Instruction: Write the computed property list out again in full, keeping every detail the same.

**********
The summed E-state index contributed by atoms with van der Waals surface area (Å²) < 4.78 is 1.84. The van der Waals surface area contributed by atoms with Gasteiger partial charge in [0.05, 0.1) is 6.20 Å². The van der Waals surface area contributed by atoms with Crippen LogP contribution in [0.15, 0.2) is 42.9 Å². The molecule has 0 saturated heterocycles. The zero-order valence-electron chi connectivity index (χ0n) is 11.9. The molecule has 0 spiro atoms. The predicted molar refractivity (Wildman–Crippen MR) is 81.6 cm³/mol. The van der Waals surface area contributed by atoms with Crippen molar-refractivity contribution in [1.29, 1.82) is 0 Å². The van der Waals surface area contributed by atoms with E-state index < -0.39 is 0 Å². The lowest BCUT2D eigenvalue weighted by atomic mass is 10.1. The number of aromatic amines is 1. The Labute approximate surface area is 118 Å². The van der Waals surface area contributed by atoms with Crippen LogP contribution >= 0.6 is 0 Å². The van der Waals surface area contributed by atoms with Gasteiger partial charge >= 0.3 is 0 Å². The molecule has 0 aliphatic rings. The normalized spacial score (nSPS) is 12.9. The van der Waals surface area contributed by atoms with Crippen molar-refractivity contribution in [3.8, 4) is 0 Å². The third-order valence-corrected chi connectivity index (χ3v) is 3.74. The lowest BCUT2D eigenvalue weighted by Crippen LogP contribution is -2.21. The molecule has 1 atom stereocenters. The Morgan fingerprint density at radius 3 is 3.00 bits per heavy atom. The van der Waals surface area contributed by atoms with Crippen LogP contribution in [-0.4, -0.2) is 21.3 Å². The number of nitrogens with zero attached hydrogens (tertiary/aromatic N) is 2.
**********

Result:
The summed E-state index contributed by atoms with van der Waals surface area (Å²) < 4.78 is 1.84. The van der Waals surface area contributed by atoms with Gasteiger partial charge in [0.05, 0.1) is 6.20 Å². The van der Waals surface area contributed by atoms with Crippen LogP contribution in [0.15, 0.2) is 42.9 Å². The molecule has 0 saturated heterocycles. The zero-order valence-electron chi connectivity index (χ0n) is 11.9. The molecule has 0 spiro atoms. The predicted molar refractivity (Wildman–Crippen MR) is 81.6 cm³/mol. The van der Waals surface area contributed by atoms with Crippen molar-refractivity contribution in [1.29, 1.82) is 0 Å². The van der Waals surface area contributed by atoms with E-state index < -0.39 is 0 Å². The lowest BCUT2D eigenvalue weighted by atomic mass is 10.1. The number of aromatic amines is 1. The Labute approximate surface area is 118 Å². The van der Waals surface area contributed by atoms with Crippen LogP contribution >= 0.6 is 0 Å². The van der Waals surface area contributed by atoms with Gasteiger partial charge >= 0.3 is 0 Å². The molecule has 0 aliphatic rings. The normalized spacial score (nSPS) is 12.9. The van der Waals surface area contributed by atoms with Crippen molar-refractivity contribution in [3.8, 4) is 0 Å². The third-order valence-corrected chi connectivity index (χ3v) is 3.74. The lowest BCUT2D eigenvalue weighted by Crippen LogP contribution is -2.21. The molecule has 1 atom stereocenters. The Morgan fingerprint density at radius 3 is 3.00 bits per heavy atom. The van der Waals surface area contributed by atoms with Crippen LogP contribution in [-0.4, -0.2) is 21.3 Å². The number of nitrogens with zero attached hydrogens (tertiary/aromatic N) is 2.